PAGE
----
develop and test Web-based systems that are accessible by both patients and their care providers.

Several types of research study designs may be applied to these various questions. Qualitative research, such as focus groups and interviews, can identify potential barriers to implementation and strategies to overcome them. Observational studies, such as cross-sectional surveys of patients, may be instructive to assess knowledge, needs, and gaps in care delivery. Answers to some questions pertaining to surveillance patterns may be ascertained through medical record review or analyses of administrative data. Prospective cohort studies may also be informative. For example, a cohort study that included a baseline measurement of knowledge, anxiety, or other outcome of interest and then provided patients with all or part of the Survivorship Care Plan could help determine how that variation in plan content affects outcome.

Quasi-experimental studies, in which the experience before and after administering care planning is assessed, could be informative. There may also be some natural experiments in which comparisons could be made between clinics that, for example, implemented just the treatment summary and those that implemented both the treatment summary and the care plan.

Finally, randomized controlled trials could be conducted on aspects of patient follow-up. Such trials are expensive and logistically difficult, but they are very informative. Eva Grunfeld is an investigator who has completed several trials on alternative follow-up strategies for women with breast cancer.2 Clinical trials would provide the best evidence on how outcomes are affected by survivorship care planning. For the questions pertaining to economic resource utilization, trials may be the only mechanism to obtain good estimates. One of the challenges to conducting randomized trials will be contamination. If randomization occurs at the level of a patient, a physician who is providing care planning to some patients and not to others is probably going to improve the survivorship care planning that they do with all patients. Because the IOM and other groups have recommended survivorship care planning, there may also be ethical issues if some patients are randomized to a group that does not receive care plans.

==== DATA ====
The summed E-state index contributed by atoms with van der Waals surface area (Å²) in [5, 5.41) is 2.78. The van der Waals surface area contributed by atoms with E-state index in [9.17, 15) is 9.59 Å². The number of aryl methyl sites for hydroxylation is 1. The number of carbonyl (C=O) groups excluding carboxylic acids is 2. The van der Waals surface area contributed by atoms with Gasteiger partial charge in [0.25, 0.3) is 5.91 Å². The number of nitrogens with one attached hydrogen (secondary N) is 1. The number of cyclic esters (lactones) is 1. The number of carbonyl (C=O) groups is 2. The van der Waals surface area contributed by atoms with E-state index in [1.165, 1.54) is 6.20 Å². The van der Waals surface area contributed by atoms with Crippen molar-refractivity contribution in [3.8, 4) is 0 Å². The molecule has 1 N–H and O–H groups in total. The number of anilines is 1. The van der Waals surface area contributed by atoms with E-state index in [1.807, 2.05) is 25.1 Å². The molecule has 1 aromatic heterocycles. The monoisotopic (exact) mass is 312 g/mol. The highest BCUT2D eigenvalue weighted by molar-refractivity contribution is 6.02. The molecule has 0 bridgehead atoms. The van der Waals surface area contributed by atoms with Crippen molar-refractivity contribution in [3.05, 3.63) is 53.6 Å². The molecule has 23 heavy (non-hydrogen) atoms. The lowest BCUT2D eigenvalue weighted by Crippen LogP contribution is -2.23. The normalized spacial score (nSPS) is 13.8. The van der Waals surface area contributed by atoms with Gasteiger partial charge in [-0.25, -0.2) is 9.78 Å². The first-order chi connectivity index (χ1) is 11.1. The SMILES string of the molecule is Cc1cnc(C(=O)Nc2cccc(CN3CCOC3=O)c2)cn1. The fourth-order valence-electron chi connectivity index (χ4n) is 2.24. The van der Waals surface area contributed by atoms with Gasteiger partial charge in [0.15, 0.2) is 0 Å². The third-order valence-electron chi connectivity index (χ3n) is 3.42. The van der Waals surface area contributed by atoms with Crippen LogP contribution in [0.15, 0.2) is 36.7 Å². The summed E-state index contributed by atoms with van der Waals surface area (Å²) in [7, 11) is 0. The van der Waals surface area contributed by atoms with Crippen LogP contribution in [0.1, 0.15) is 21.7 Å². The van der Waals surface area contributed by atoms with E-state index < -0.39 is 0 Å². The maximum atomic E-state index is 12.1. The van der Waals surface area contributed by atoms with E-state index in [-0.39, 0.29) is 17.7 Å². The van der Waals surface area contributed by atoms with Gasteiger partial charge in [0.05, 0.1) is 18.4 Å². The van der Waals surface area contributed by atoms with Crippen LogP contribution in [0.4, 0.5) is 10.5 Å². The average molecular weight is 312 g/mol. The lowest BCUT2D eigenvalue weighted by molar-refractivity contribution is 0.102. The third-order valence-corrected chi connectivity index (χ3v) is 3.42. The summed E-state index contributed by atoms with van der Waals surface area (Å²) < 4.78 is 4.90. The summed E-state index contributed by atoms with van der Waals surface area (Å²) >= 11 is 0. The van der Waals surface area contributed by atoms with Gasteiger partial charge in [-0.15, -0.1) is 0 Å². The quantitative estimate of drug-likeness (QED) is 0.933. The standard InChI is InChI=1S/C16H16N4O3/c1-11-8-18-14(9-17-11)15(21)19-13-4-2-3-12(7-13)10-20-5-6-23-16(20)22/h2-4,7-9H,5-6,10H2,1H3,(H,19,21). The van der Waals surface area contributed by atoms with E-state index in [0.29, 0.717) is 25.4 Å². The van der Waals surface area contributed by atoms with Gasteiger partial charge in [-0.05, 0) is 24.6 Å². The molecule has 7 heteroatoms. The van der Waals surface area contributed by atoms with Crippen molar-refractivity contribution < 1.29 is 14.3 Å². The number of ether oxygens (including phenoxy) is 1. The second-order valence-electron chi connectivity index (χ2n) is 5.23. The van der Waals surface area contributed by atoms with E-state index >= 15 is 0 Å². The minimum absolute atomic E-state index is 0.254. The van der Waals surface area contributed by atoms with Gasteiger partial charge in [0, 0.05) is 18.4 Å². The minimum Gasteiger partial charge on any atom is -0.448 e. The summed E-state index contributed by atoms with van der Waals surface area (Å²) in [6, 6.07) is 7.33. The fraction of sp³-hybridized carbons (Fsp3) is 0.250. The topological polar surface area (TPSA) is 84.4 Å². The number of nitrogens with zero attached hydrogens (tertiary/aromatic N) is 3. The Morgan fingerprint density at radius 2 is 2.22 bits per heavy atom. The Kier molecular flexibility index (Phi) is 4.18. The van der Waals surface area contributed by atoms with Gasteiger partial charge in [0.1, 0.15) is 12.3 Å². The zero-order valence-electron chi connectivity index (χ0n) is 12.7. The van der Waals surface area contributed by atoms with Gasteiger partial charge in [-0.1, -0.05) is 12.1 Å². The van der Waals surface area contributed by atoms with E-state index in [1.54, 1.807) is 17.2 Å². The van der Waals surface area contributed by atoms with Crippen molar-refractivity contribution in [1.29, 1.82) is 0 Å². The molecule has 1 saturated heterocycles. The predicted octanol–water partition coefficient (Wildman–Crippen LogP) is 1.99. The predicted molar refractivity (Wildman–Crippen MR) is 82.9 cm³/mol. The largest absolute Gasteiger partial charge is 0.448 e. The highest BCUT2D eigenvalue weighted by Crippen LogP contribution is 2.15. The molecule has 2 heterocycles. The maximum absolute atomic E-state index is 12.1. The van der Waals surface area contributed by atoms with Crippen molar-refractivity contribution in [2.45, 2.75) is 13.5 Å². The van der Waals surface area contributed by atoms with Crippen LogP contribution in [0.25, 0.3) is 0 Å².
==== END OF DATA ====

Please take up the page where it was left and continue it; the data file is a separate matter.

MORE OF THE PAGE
2

Grunfeld E. et al., 2006. Randomized trial of long-term follow-up for early-stage breast cancer: a comparison of family physician versus specialist care. Journal of Clinical Oncology 24(6):848-55. Grunfeld E. et al., 1999. Comparison of breast cancer patient satisfaction with follow-up in primary care versus specialist care: Results from a randomized controlled trial. British Journal of General Practice 49(446):705-710. Grunfeld E. et al., 1999. Follow-up of breast cancer in primary care vs specialist care: Results of an ecomonic evaluation. British Journal of General Practice 79(7-8):1227-1233. Grunfeld E. et al., 1995. Evaluating primary care follow-up of breast cancer: Methods and preliminary results of three studies. Annals of Oncology 6(Suppl 2):47-52.



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